Hi, I'm Ray Evans. I'm a certified copyeditor and proofreader.
Back to Blog
So What's a Dangling, or Misplaced Modifier?
A dangling modifier occurs when the subject of an introductory phrase is not stated BEFORE the
introductory phrase. Modifiers describe, clarify, or give more detail about a subject.
Dangling modifiers are a great way to confuse your readers and leave them wondering
what the heck you were trying to say but not like in the good way when you metaphors or symbolism.
And we want to avoid that because a confused readers will probably leave bad reviews on your book.
The fix for this is to re-write the sentence to clearly specify WHO is completing the action
(aka the subject of the sentence). Let's look at some, unintentionally hilarious, examples and how to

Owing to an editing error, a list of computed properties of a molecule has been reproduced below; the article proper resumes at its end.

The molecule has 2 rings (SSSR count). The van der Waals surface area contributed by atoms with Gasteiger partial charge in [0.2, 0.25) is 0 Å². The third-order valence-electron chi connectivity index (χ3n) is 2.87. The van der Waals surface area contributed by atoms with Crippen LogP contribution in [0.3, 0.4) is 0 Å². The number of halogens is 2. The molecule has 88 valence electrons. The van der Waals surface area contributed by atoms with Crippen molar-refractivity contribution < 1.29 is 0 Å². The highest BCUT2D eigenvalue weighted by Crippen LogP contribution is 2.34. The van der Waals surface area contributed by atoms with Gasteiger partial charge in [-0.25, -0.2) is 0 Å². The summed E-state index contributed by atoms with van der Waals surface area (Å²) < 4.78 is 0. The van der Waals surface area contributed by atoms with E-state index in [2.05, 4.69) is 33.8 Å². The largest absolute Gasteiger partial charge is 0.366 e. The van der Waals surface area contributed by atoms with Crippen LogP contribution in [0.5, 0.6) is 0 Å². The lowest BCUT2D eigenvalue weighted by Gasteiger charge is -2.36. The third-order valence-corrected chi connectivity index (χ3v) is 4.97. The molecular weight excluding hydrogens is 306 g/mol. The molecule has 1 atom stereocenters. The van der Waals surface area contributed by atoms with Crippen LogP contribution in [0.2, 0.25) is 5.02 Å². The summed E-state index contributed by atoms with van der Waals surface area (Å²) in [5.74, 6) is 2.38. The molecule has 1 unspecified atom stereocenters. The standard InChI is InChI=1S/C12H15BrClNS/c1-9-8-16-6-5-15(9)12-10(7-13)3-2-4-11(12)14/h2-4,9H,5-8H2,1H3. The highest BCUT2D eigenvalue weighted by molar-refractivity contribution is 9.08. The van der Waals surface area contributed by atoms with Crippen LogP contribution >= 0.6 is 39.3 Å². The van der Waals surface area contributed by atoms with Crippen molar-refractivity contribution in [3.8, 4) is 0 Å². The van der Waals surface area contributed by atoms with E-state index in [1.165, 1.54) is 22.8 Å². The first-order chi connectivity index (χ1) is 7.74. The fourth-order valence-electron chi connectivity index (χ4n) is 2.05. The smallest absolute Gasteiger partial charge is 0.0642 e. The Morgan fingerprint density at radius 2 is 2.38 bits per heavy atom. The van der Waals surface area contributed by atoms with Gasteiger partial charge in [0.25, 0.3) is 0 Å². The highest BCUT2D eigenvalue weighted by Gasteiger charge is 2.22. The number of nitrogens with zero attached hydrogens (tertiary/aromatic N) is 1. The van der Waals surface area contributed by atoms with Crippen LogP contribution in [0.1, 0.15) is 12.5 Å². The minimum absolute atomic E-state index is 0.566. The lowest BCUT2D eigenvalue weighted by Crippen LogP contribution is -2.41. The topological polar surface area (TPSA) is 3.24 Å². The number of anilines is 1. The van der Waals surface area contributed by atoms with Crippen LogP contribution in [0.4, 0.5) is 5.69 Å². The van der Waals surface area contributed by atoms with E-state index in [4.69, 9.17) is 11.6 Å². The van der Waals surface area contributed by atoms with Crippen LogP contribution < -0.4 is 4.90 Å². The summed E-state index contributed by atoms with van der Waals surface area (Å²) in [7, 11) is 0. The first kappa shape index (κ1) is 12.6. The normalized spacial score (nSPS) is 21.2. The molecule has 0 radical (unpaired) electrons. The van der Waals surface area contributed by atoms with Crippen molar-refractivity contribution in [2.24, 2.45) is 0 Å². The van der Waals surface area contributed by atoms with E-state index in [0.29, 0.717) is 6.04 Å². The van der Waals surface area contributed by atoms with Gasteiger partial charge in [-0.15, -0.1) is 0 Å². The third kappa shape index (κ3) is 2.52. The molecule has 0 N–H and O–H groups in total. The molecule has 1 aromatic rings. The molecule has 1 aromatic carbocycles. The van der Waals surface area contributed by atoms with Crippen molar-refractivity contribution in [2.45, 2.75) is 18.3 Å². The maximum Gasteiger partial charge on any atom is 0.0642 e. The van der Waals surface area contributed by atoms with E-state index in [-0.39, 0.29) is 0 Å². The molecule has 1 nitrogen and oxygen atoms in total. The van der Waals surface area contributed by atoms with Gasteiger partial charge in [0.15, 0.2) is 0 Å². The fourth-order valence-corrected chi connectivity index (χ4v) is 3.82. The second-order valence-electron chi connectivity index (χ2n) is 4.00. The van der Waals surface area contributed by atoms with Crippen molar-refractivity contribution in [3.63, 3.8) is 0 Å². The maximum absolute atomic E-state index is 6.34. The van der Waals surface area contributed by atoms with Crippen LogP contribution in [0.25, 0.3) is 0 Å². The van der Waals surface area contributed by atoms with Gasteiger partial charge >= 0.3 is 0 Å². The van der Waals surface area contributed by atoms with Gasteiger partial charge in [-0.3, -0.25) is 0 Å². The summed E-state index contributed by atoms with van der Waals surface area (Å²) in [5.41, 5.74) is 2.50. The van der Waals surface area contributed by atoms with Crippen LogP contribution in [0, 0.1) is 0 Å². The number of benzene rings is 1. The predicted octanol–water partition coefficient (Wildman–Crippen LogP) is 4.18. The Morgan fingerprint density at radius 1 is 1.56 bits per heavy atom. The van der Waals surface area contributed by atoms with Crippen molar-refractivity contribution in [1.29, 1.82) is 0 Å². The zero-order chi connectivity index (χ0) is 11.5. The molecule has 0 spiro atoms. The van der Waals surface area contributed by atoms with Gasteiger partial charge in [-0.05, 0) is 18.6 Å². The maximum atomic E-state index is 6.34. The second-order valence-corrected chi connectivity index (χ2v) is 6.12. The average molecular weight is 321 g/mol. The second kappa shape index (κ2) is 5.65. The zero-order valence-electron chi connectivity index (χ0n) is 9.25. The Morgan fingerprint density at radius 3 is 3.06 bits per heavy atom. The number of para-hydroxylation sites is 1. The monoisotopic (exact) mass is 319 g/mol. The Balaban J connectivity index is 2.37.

Problem here is we don’t know what or who returned from the dead, the plants or my sister.
Assuming this book isn't titled “Night of the Living Dead Gardners, we can fix this two ways:
Example: After the plants returned from the dead, my sister took them outside.
Example: My sister took the plants outside after they returned from the dead.
Example: Numero Dos (that's number two)
Similar to the last one, we don’t know WHO finished the dinner here.
If it was my waitress, I wouldn't be leaving a tip (but they'd get a bad Yelp review).
Fix it like this: "After I finished my dinner, the waitress brought out the dessert tray."
And there you have it!
Self-editing your work for dangling modifiers will ensure that your writing is as crisp
as a freshly-ironed shirt. And you readers will appreciate it too!
0 CommentsRead More
Your comment will be posted after it is approved.
Leave a Reply.